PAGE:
Study Guide

Galatians, Philippians, and Philemon Allusions

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Literary and Philosophical References

  • Jane Eyre by Charlotte Bronte
    Jane alludes to Philippians 4:7 when she says that the cold-hearted missionary, St. John Rivers, "had not yet found that peace of God which passeth all understanding." Maybe he should try taking a big ol' chill pill.
  • Hard Times by Charles Dickens
    The titles of the three sections in this novel—"Sowing," "Reaping," and Garnering"—are a shout-out to Galatians 6:7—"For you reap whatever you sow." Yup. Hard times, indeed.
  • Uncle Tom's Cabin by Harriet Beecher Stowe
    Mr. Wilson strongly advises George, a slave, not to run away from his master. For one, it's illegal. And, of course, "the apostle sent back Onesimus to his master," so slavery must be cool, right? George isn't very convinced by this speech for some reason.
  • The Importance of Being Earnest by Oscar Wilde
    Miss Prism isn't a big fan of this Ernest character and dismisses him with this quote from Galatians 6:7—"As a man sows, so shall he reap."
  • The Autobiography of Benjamin Franklin
    Franklin isn't much for attending church, so his preacher comes to him. The two discuss Philippians—"Finally, brethren, whatsoever things are true, honest, just, pure, lovely, or of good report, if there be any virtue, or any praise, think on these things"—and Franklin is less than thrilled with the interpretation he's given. Basically, the preacher wants him to just start coming to church already.
  • A Prayer for Own Meany by John Irving
    Like Paul, Owen is an inspiration. One of the characters says of him, "How can I not think of Owen when I read Paul's letter to the Galatians, that part where Paul says, 'And I was still not known by sight to the churches of Christ in Judea; they only heard it said, "He who once persecuted us is now preaching the faith he once tried to destroy." And they glorified God because of me.' How well I know that feeling! I trust in God because of Owen Meany." Amen.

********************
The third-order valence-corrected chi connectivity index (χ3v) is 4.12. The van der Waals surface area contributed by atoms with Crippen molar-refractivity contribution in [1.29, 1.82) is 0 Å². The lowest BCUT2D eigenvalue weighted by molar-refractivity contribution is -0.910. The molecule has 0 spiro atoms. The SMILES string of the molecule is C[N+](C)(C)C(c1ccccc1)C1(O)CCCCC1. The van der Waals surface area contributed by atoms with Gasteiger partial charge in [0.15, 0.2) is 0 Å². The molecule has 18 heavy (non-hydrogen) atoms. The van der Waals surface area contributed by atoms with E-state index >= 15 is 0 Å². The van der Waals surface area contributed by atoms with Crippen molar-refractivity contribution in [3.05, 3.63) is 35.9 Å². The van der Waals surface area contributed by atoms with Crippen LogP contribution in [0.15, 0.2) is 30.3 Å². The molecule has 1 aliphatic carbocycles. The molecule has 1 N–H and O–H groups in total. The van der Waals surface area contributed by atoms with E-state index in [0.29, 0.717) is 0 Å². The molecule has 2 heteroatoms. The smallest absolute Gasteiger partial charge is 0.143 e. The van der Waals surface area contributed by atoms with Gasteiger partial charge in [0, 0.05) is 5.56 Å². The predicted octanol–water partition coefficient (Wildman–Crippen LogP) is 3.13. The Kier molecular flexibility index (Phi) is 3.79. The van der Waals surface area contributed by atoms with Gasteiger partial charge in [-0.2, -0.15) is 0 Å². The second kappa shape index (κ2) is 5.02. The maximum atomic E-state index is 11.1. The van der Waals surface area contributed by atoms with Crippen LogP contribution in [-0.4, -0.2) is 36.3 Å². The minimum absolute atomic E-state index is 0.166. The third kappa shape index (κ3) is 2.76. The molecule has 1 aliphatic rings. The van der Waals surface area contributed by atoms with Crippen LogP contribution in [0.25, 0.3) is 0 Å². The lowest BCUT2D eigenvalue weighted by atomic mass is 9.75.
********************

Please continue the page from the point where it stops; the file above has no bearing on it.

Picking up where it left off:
• Soliloquy of the Spanish Cloister by Robert Browning
    The speaker of this poem refers to "a great text in Galatians [which] entails twenty-nine distinct damnations." If you're wondering how you skipped over this, don't. It's all made up. Silly, Robert Browning! Everyone knows there's only 14 ways to reach damnation in Galatians. (Kidding!)
  • The Church that Was at Antioch by Rudyard Kipling
    The author reimagines the events that Paul discusses in Galatians 2 as the dust-up over kosher laws becomes brutal. Literally.
  • Fear and Trembling by Søren Kierkegaard
    The title of this famous philosophical work comes from Philippians 2:12: "Work out your own salvation with fear and trembling." We'd give you a quick summary, but it's really tough to give a quick summary of anything Kierkegaard wrote.
  • Prayer of St. John Gabriel Perboyre
    This prayer ends with the words, "I live, now not I, but Christ lives in me," in a shout out to Galatians 2:20. Quoting Paul makes any prayer at least ten times more holy.

Pop Culture References

  • The Colbert Report
    Stephen Colbert interviews Vince Gilligan (the creator of Breaking Bad) and quotes effortlessly from Paul. "In Philippians, St. Paul says, 'Whatsoever things are true, whatsoever things are just, whatever things are righteous, now I set my mind upon these things' and you sort of move towards the mind of God. But you've spent years now thinking about the worst, the wrong choices. Have you been moving into to a dark space yourself?" Sorry, Vince. Paul and Stephen have a point.
  • The Exorcism of Emily Rose
    In the 2005 film, the grave of Emily Rose bears a quote from Philippians 2:12: "Work out your own salvation with fear and trembling." Actually, it's movies about exorcisms that usually fill us with fear and trembling.
  • Tim Tebow
    Athletes really love Philippians 4:13: "I can do all things through him who strengthens me." Here's Tim Tebow on the cover of Sports Illustrated showing off the chapter and verse in his eye black.
  • Spiritual Warfare
    This video game, released in 1992, put players in the role of a young Christian who's fighting off a demonic invasion. You convert the sinners in town by throwing the fruit of the Spirit at them per Galatians 5:22-23. In this case, it's literal fruits. Apples are for self-control, we guess.

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